Most of my earliest memories, good and bad, have music in them somewhere. Music has always been my clearest channel to God, my way of touching the hem of His garment and feeling the strength of His love. I don't mean to say that when I hear a song, I'm hearing the voice of God, telling me this or that, answering my questions or setting me straight. That kind of divine encounter only comes through praise and prayer. But in music, I do hear His heartbeat and the breath of His presence. God gave me music as a special way to reach Him and, because God is everywhere, it seems that everywhere I turn, I hear music.
And not the kind of music that they pipe in elevators and supermarkets and airports, either. The music that surrounds me, way out where I live in the country, is the music of creation. I've been asked before what my earliest influences were; whether I liked Elvis or Otis, Jackie Wilson or Wilson Pickett. My answer is that I like them all, but if you really want to know what my earliest influences were, you'd have to go back to the rain on the window, the wind in the corn crop, or the water lapping on the banks of the river. That is music to my ears.
I can still remember childhood days when I'd wake up early to the sound of the birds singing in the trees and throw open the window just to catch their whistles and chirps. It made no difference to me that it was the dead of winter or that my brothers were yelling at me from the bed we shared to shut the window and stop acting like a fool. They just didn't hear what I heard. And it would be a long time before I understood in my mind what I always knew was true in my heart: God speaks through His creation and the language He uses is music to those with ears to hear.
It seems like my whole life has had a soundtrack to it, and the clearest scenes in my memory always have songs playing behind them. I remember the morning we laid my grandmother to rest as we all gathered around the fresh-dug grave, singing her off with harmonies so clear and perfect it was like the angels had come to carry her away.
I remember being on the road with the family gospel group, the Greene Brothers (I wouldn't drop that final "e" on the family name until I began my solo career). I was too young to sing, but my daddy had me along for company, riding up front with him in our old blue GMC truck. "Now, don't tell your mama," he'd say as he pulled over to some lonely juke joint by the side of the road and left me to drift off to sleep, listening to down-and-dirty blues throbbing through the warm Southern night.
It's the sound of gospel music that mixes with other sensations in my memory, like the scent of fresh-cut sawdust hanging in the revival tents as my brothers sang soft and low, or the sight of my daddy, staring straight ahead, tears rolling down his cheeks and falling onto the open Bible in his hand. I swear, even now, I can hear them plopping onto the page.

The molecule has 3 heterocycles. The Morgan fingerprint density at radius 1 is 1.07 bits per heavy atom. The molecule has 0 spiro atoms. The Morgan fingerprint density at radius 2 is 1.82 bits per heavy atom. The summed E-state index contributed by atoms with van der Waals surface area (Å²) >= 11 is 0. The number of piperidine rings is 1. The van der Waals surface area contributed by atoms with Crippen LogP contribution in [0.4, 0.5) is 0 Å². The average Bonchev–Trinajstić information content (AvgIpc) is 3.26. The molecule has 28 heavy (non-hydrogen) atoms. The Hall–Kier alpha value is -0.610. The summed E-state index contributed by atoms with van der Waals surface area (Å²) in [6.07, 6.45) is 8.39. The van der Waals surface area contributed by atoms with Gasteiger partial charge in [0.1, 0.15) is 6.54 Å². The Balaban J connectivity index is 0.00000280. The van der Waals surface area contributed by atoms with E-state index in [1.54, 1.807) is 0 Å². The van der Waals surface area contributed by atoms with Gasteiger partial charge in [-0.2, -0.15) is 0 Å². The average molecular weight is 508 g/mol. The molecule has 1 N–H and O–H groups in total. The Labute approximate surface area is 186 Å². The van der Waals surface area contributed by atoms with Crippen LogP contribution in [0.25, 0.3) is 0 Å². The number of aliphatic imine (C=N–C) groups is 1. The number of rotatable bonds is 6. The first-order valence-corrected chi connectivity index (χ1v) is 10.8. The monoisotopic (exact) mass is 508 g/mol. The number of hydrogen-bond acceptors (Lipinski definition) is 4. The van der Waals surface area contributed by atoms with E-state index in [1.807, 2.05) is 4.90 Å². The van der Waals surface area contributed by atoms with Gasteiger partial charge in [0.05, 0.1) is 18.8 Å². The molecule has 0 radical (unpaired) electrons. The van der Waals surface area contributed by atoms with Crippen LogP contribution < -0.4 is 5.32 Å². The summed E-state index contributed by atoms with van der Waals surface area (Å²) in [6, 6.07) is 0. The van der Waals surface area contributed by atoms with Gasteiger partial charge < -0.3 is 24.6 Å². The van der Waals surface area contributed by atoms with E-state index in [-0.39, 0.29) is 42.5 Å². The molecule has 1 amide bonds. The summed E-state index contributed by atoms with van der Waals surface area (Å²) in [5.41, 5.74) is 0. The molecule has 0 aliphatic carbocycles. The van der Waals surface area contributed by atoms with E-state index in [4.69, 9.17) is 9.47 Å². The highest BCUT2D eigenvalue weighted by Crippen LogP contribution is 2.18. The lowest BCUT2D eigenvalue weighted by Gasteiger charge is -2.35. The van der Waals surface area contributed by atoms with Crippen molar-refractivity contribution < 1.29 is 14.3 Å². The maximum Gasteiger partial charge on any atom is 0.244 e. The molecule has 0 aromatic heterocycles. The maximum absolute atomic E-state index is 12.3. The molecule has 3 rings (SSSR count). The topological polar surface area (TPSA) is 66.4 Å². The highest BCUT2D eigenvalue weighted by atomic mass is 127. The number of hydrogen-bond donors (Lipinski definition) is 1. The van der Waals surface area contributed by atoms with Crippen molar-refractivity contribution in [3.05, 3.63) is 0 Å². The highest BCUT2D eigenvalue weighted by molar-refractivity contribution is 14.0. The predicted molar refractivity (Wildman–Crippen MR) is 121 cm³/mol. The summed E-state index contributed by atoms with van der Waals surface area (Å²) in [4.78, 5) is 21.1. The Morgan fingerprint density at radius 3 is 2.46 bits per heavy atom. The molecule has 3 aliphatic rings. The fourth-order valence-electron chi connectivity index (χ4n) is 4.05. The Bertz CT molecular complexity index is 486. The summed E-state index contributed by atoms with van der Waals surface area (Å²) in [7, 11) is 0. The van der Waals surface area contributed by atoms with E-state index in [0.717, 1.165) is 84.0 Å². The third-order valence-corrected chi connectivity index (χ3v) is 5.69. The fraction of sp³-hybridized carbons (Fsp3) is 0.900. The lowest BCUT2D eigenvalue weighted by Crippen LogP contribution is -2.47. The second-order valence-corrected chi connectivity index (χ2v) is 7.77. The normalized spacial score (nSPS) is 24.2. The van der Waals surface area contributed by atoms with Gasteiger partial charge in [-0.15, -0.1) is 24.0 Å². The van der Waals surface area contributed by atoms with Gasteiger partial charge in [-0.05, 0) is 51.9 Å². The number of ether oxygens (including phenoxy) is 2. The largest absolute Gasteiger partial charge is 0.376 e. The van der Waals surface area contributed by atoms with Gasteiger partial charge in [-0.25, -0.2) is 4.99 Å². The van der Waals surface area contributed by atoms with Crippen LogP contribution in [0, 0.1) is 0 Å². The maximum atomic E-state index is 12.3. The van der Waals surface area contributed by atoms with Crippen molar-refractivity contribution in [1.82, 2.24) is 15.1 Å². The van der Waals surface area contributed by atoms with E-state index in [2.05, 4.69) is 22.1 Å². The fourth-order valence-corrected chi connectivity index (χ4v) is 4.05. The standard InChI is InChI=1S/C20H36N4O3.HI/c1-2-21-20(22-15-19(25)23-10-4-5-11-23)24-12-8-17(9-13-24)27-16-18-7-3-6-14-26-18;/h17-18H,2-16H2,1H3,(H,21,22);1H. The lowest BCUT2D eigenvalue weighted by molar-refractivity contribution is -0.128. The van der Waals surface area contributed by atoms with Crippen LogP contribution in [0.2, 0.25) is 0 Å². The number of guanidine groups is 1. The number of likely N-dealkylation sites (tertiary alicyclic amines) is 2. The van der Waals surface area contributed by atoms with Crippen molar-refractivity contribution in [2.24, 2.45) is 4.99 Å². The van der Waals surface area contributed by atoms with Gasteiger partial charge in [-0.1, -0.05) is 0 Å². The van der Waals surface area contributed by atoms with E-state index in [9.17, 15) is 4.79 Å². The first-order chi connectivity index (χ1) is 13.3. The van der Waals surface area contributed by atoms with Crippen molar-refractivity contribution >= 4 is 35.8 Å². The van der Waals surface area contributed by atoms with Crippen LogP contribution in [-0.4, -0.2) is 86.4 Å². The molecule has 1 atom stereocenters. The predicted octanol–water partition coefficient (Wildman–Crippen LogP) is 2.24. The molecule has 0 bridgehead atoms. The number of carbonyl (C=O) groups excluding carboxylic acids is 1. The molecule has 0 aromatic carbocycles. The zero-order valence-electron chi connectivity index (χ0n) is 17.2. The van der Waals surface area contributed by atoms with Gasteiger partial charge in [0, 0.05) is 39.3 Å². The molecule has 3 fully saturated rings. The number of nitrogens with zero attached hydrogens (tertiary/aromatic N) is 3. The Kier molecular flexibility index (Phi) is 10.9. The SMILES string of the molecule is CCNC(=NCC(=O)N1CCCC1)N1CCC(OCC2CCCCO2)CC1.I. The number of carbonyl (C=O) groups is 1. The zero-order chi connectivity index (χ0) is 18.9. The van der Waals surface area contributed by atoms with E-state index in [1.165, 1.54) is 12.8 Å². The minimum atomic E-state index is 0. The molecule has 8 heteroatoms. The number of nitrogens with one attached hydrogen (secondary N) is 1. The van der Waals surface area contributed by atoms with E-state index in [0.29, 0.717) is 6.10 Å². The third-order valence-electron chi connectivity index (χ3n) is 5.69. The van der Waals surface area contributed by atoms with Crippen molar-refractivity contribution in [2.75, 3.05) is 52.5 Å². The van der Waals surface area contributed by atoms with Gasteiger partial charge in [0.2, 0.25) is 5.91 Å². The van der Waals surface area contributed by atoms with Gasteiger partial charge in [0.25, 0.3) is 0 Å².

Of course, memory is an unreliable sort of thing. There's no way tears on a page could have carried over tambourines banging and voices rising higher and higher until the people jumped clear out of their seats, shouting and signifying. Or maybe it's just that you hear things differently when you're a child. To my mind, there wasn't much difference between those folks carousing in the roadhouse and the ones raising the roof at the revival.
I remember huddling under the covers, tuning in the radio, down low and late at night, while my brothers slept beside me, trying to pick up those hot and heavy sounds out of Memphis, the forbidden fruit my mama said would rob me of my soul. I remember gathering around the old upright piano with my high school glee club, chalk dust hanging in the music room air. I remember Saturday nights in the El Grotto Club in Detroit, singing five sets a night with Jr. Walker and the All Stars back behind me like a runaway freight train. But mostly, I remember just walking along by myself down a country road, singing a song with no words, just "sha-la-la," and making up the melody as I went along.
It can take us a lifetime to learn what little we understand about God and His creation, but sometimes it seems that in the things we know as children, those things we just accept without having to ask why or how God reveals His true nature. Little Al Greene never had any doubt that God loved him, that He knew his name from the foundation of the universe, and that he was precious in the Master's sight. It was from joy that he sang those simple songs, and when he did, he could feel God's pleasure as sure as the sun on his back and the wind in his face.
The truth was, however, that there wasn't much else in my life to make me feel very special or set apart. Poverty has a way of robbing a child of his identity and self-worth, making him nothing more than just another mouth to feed, and, along with all the music of my childhood, I also remember a dark cloud of hardship hanging over those early days.